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ransom of the unfortunate The monk made me a bow but of all others, resumed 1, the unfortunate of our own country, surely, have the first rights ; and I have left thousands in distress upon our own shore The monk gave a cordial wave with his head

as much as to say: No doubt, there is misery enough in every corner of the world, as well as within our convent - But we distinguish, said I, laying my hand upon the Deeve of his tunick, in return for his appeal

we distinguish, my good Father! betwixt those who wish only to eat the bread of their own labour and thofe who eat the bread of other peo ple's, and have no other plani in life, but to get through it in foth' and ignorance, for the love of God.

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The poor Franciscan made no reply: a he&ic of a moment pass'd' across his cheek, but could not tar

Nature feemed to have had done with her resentments in him ; he shewed none but letting his staff fall within his arm, he press’d both his hands with resignation upon his breast, and retired.

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THE MON K.

CALAIS.

My heart {mote me the moment he shut the door · Pfha! said I with an air of carelessness, three leveral times but it would not do: Every ungracious syllable I had utter'd, crouded back into my imagination: I reflected, I had no right over the poor Franciscan, but to deny him; and that the punishment of that was enough to the disappointed without the addition of unkind language I consider'd his

his courteous figure seem'd to reenter and gently ask me what injury he had done me? and why I could use him thus I would have given twenty livres for an advocate - I have behaved very ill, faid I within myself; but I have only just set out upon my travels; and thall learn better manners as I get along,

grey hairs

THE

THE DESOBLIGEANT.

CALAIS.

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When a man is discontented with himself, it has one advantage however, that it puts him into an excellent frame of mind for making a bargain. Now there being no travelling throngh France and Italy without a chaise and nature generally prompting us to the thing we are fittest for, I walk'd out into the coach yard to buy or hire something of that kind to my purpose: an old * Desobligeant in the furthest corner of the court, hit my fancy at first light, so I instantly got into it, and tinding it in tolerable har. mony with my feelings, I ordered the waiter to call Monsieur Deffein the malter of the hôtel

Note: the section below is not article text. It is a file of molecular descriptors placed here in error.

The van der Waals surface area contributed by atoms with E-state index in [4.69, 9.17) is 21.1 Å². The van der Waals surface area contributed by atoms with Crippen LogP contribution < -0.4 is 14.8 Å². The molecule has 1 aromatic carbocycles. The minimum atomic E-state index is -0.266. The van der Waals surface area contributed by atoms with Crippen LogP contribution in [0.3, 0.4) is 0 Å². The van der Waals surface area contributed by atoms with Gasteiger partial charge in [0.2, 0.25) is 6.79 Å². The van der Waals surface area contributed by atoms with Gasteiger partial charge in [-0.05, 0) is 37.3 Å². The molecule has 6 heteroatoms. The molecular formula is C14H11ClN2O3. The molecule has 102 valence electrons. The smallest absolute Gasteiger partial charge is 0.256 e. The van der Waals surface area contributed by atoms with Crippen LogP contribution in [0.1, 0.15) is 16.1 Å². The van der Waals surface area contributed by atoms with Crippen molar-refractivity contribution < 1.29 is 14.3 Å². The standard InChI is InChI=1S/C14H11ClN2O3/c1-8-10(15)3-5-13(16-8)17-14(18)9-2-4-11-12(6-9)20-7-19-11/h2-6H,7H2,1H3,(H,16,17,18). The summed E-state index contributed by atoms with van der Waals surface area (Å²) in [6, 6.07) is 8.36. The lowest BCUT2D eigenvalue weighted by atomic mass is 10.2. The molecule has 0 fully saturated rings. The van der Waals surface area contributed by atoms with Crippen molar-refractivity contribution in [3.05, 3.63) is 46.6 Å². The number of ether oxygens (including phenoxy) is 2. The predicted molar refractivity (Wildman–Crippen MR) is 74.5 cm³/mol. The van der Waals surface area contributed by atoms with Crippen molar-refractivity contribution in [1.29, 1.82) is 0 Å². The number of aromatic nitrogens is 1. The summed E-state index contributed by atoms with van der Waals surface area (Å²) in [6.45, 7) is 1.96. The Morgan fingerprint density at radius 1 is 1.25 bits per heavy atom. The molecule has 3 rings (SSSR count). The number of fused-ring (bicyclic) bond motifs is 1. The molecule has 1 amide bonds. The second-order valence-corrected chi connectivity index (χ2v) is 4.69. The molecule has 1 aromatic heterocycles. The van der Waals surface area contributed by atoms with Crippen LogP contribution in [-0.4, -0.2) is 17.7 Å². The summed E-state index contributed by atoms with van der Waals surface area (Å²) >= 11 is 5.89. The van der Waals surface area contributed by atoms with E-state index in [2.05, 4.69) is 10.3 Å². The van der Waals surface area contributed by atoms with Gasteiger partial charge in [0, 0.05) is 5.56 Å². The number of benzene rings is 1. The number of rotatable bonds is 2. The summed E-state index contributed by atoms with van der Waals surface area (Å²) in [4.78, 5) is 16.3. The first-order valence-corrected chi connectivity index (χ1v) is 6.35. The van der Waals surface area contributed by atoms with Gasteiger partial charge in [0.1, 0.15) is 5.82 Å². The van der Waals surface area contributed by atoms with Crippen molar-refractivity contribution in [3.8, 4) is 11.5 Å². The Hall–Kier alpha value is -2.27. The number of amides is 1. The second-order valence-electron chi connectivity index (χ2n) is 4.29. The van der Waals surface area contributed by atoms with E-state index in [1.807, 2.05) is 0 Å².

but Monfieur Desein being gone to vespers, and not caring to face the Franciscan whom I saw on the opposite side of the court, in conference with a lady just arrived at the inn I drew the taffeta curtain betwixt us, and being determined to write my journey, I took out my pen and ink, and wrote the preface to, it in the Desobligeant.

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* A chaise, so called in France, from its holding

but one person,

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It must have been observed by many a peripatetic philosopher, That nature has set up by her own questionable authority certain boundaries and fences to circumscribe the discontent of man: The effeated her purpose in te quietest and eatiest manner by laying him under alınolt insuperable obligations to work out his ease, and to sustain his sufferings at home. It is there only that she has provided him with the most suitable objects to partake of his happiness, and bear a part of that burden which in all countries and ages, has ever been too heavy for one pair of shoulders. 'Tis true we are endued with an imperfe&t power of spreading our happiness sometimes beyond her limits, but 'tis so ordered, that from the want of languages, connections, and dependencies, and from the difference in education, customs and habits, we lie under fo many impediments in communicating our sensations

out of our own sphere, often amount to a total impossibility.

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It will always follow from hence, that the balance of sentimental commerce is always againīt the ex

patriated

patriated adventurer: he must buy what he has' little occasion for at their own price his conversation will seldom be taken in exchange for theirs without a large discount and this, by the by, eternally driving him into the hands of more equitable brokers for such conversation as he can find, it requires no great {pirit of divination to guess at his party

This brings me to my point; and naturally leads me (if the fee - saw of this Desobligeant will but let me get on) into the eficient as well as the final causes of travelling

Your idle people that leave their native country and go abroad for some reason or reasons which may be derived from one of these general causes

Infirmity of body,
Imbecility of mind, or

Inevitable necessity.
The first two include all those who travel by land or
by water, labouring with pride, curiosity, vanity or
Spleen, subdivided and combined in infinitun.

The third class includes the whole army of peregrine martyrs; more especially those travellers who set out upon their travels with the benefit of the clergy, either as delinquents travelling under the direction of governors recommended by the magistrate or young gentlemen transported by the cruelty of pa

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